Westpac claims Australian first for Islamic finance

Australia’s Westpac Banking Corp has launched what it believes to be the country’s first Islamic financing tool for institutions, designed to facilitate commodities trade for Middle Eastern and Malaysian investors.

Westpac’s institutional bankers have developed an instrument allowing Islamic investors to buy iron ore and other commodities forward, using Westpac’s strong balance sheet, without the counterparty risks of a doing a direct deal with a supplier.

“We believe it is the first in Australia,” Westpac’s head of financial institutions and trade, Emmanuel Alfieris, told Reuters on Tuesday.

Australia’s banks are only just beginning to enter the global $1trn Islamic finance industry, which forbids charging interest and favours profit-sharing arrangements or structures that resemble rental agreements.

Recently, Australia’s largest investment bank, Macquarie Group, revealed it planned to set up an Islamic finance joint venture with Bahrain-based Gulf Finance House to target markets in the Middle East and North Africa.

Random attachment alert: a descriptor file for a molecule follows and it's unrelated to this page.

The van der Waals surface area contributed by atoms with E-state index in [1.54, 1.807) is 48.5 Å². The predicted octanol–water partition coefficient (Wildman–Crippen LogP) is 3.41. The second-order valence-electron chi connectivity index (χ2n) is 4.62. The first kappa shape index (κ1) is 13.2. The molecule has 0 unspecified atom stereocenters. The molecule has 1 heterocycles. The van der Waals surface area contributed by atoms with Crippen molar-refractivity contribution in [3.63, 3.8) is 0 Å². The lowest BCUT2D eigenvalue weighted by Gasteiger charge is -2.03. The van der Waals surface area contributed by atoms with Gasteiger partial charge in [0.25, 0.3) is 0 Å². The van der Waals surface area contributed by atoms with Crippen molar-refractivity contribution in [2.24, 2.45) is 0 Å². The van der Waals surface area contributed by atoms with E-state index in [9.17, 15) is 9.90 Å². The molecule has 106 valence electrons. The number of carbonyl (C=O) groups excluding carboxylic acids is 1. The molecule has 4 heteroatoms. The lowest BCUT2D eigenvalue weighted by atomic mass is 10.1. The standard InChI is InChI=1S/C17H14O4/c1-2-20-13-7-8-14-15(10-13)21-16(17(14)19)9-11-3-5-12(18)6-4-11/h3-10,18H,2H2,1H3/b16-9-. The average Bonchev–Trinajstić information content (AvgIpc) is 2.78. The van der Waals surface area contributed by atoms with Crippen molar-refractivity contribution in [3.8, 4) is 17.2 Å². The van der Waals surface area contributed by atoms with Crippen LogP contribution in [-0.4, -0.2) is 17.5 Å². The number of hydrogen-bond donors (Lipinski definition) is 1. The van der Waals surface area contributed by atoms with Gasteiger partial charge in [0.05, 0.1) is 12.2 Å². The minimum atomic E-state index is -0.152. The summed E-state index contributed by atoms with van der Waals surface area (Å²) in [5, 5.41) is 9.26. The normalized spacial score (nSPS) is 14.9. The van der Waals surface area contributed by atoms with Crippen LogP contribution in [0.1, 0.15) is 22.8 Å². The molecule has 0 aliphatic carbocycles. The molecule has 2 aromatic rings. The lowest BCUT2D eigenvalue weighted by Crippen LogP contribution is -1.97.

Under Westpac’s new Islamic product, the bank buys commodities on behalf of investors, holds them on its books for a short time and then, once they are sold, splits the profit with the investor. The time period and profit share are pre-agreed.

“Depending on the success of this one, we are looking at other asset classes,” Alfieris told Reuters. He declined to elaborate.

Australia’s affinity for commodities – it is the world’s largest iron ore and coal exporter and a major producer of gold, copper and nickel – gives it a natural platform to enter Islamic finance, which relies heavily on commodities-based transactions.

Sharia law dictates that transactions involve physical assets, so commodities are often the asset of choice because they are more liquid than other real assets, such as property.

The Australian government is keen for the local financial sector to play a larger role in Islamic finance and is considering reforms to assist its development.